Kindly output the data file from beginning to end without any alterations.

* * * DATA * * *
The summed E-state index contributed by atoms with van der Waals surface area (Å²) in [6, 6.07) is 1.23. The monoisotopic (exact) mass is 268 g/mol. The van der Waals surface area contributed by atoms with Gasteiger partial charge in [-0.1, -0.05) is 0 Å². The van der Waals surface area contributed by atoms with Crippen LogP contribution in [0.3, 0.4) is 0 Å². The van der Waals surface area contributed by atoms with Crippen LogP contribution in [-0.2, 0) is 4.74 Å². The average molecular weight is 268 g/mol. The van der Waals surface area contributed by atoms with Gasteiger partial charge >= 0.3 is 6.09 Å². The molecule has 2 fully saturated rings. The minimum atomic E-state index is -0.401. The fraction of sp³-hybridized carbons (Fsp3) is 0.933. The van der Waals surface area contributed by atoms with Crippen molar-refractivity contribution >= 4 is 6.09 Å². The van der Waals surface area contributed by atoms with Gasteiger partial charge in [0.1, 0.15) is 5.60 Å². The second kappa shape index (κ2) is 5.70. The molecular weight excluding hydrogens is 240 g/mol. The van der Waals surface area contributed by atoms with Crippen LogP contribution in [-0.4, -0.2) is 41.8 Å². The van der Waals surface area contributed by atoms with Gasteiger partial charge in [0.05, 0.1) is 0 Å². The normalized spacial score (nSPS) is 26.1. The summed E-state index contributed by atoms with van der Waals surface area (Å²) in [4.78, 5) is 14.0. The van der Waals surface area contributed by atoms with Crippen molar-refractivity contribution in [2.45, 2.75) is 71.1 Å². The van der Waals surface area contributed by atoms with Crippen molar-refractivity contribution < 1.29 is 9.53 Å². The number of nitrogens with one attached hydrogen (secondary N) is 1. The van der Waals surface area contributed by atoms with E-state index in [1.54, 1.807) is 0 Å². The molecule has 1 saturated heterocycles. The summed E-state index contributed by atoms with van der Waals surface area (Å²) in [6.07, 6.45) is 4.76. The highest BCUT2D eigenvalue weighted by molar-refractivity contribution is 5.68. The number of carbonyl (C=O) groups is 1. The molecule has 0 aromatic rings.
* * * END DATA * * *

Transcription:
The summed E-state index contributed by atoms with van der Waals surface area (Å²) in [6, 6.07) is 1.23. The monoisotopic (exact) mass is 268 g/mol. The van der Waals surface area contributed by atoms with Gasteiger partial charge in [-0.1, -0.05) is 0 Å². The van der Waals surface area contributed by atoms with Crippen LogP contribution in [0.3, 0.4) is 0 Å². The van der Waals surface area contributed by atoms with Crippen LogP contribution in [-0.2, 0) is 4.74 Å². The average molecular weight is 268 g/mol. The van der Waals surface area contributed by atoms with Gasteiger partial charge >= 0.3 is 6.09 Å². The molecule has 2 fully saturated rings. The minimum atomic E-state index is -0.401. The fraction of sp³-hybridized carbons (Fsp3) is 0.933. The van der Waals surface area contributed by atoms with Crippen molar-refractivity contribution >= 4 is 6.09 Å². The van der Waals surface area contributed by atoms with Gasteiger partial charge in [0.1, 0.15) is 5.60 Å². The second kappa shape index (κ2) is 5.70. The molecular weight excluding hydrogens is 240 g/mol. The van der Waals surface area contributed by atoms with Crippen LogP contribution in [-0.4, -0.2) is 41.8 Å². The van der Waals surface area contributed by atoms with Gasteiger partial charge in [0.05, 0.1) is 0 Å². The normalized spacial score (nSPS) is 26.1. The summed E-state index contributed by atoms with van der Waals surface area (Å²) in [4.78, 5) is 14.0. The van der Waals surface area contributed by atoms with Crippen molar-refractivity contribution in [2.45, 2.75) is 71.1 Å². The van der Waals surface area contributed by atoms with Crippen molar-refractivity contribution < 1.29 is 9.53 Å². The number of nitrogens with one attached hydrogen (secondary N) is 1. The van der Waals surface area contributed by atoms with E-state index in [1.54, 1.807) is 0 Å². The molecule has 1 saturated heterocycles. The summed E-state index contributed by atoms with van der Waals surface area (Å²) in [6.07, 6.45) is 4.76. The highest BCUT2D eigenvalue weighted by molar-refractivity contribution is 5.68. The number of carbonyl (C=O) groups is 1. The molecule has 0 aromatic rings.